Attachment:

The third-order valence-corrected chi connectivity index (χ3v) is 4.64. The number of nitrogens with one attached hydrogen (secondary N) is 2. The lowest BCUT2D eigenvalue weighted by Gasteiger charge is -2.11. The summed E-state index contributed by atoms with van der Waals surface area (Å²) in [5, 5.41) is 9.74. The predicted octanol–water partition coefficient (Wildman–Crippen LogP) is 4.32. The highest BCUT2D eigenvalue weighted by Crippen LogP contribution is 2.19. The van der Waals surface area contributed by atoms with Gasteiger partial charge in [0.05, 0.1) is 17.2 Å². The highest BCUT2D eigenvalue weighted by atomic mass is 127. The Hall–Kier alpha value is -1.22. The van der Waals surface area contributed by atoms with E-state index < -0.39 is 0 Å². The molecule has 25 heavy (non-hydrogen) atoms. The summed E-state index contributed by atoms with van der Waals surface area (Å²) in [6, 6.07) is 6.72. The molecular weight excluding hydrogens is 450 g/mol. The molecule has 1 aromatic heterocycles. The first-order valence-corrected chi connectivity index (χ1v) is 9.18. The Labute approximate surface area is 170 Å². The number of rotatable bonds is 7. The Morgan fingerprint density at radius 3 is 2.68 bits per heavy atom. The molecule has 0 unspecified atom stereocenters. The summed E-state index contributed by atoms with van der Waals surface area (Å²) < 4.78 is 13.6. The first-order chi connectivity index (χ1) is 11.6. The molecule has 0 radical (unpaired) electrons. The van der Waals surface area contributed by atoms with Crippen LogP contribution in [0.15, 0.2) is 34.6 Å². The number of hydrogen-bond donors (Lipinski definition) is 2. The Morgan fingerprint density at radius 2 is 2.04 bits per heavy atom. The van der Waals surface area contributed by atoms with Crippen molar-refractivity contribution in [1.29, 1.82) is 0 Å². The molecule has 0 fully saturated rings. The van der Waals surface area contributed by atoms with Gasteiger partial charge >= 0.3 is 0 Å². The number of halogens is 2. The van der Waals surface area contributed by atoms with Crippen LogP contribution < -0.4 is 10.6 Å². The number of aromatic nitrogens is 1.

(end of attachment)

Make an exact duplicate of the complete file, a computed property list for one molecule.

The third-order valence-corrected chi connectivity index (χ3v) is 4.64. The number of nitrogens with one attached hydrogen (secondary N) is 2. The lowest BCUT2D eigenvalue weighted by Gasteiger charge is -2.11. The summed E-state index contributed by atoms with van der Waals surface area (Å²) in [5, 5.41) is 9.74. The predicted octanol–water partition coefficient (Wildman–Crippen LogP) is 4.32. The highest BCUT2D eigenvalue weighted by Crippen LogP contribution is 2.19. The van der Waals surface area contributed by atoms with Gasteiger partial charge in [0.05, 0.1) is 17.2 Å². The highest BCUT2D eigenvalue weighted by atomic mass is 127. The Hall–Kier alpha value is -1.22. The van der Waals surface area contributed by atoms with E-state index < -0.39 is 0 Å². The molecule has 25 heavy (non-hydrogen) atoms. The summed E-state index contributed by atoms with van der Waals surface area (Å²) in [6, 6.07) is 6.72. The molecular weight excluding hydrogens is 450 g/mol. The molecule has 1 aromatic heterocycles. The first-order valence-corrected chi connectivity index (χ1v) is 9.18. The Labute approximate surface area is 170 Å². The number of rotatable bonds is 7. The Morgan fingerprint density at radius 3 is 2.68 bits per heavy atom. The molecule has 0 unspecified atom stereocenters. The summed E-state index contributed by atoms with van der Waals surface area (Å²) < 4.78 is 13.6. The first-order chi connectivity index (χ1) is 11.6. The molecule has 0 radical (unpaired) electrons. The van der Waals surface area contributed by atoms with Crippen LogP contribution in [0.15, 0.2) is 34.6 Å². The number of hydrogen-bond donors (Lipinski definition) is 2. The Morgan fingerprint density at radius 2 is 2.04 bits per heavy atom. The van der Waals surface area contributed by atoms with Crippen molar-refractivity contribution in [1.29, 1.82) is 0 Å². The molecule has 0 fully saturated rings. The van der Waals surface area contributed by atoms with Gasteiger partial charge >= 0.3 is 0 Å². The number of halogens is 2. The van der Waals surface area contributed by atoms with Crippen LogP contribution < -0.4 is 10.6 Å². The number of aromatic nitrogens is 1.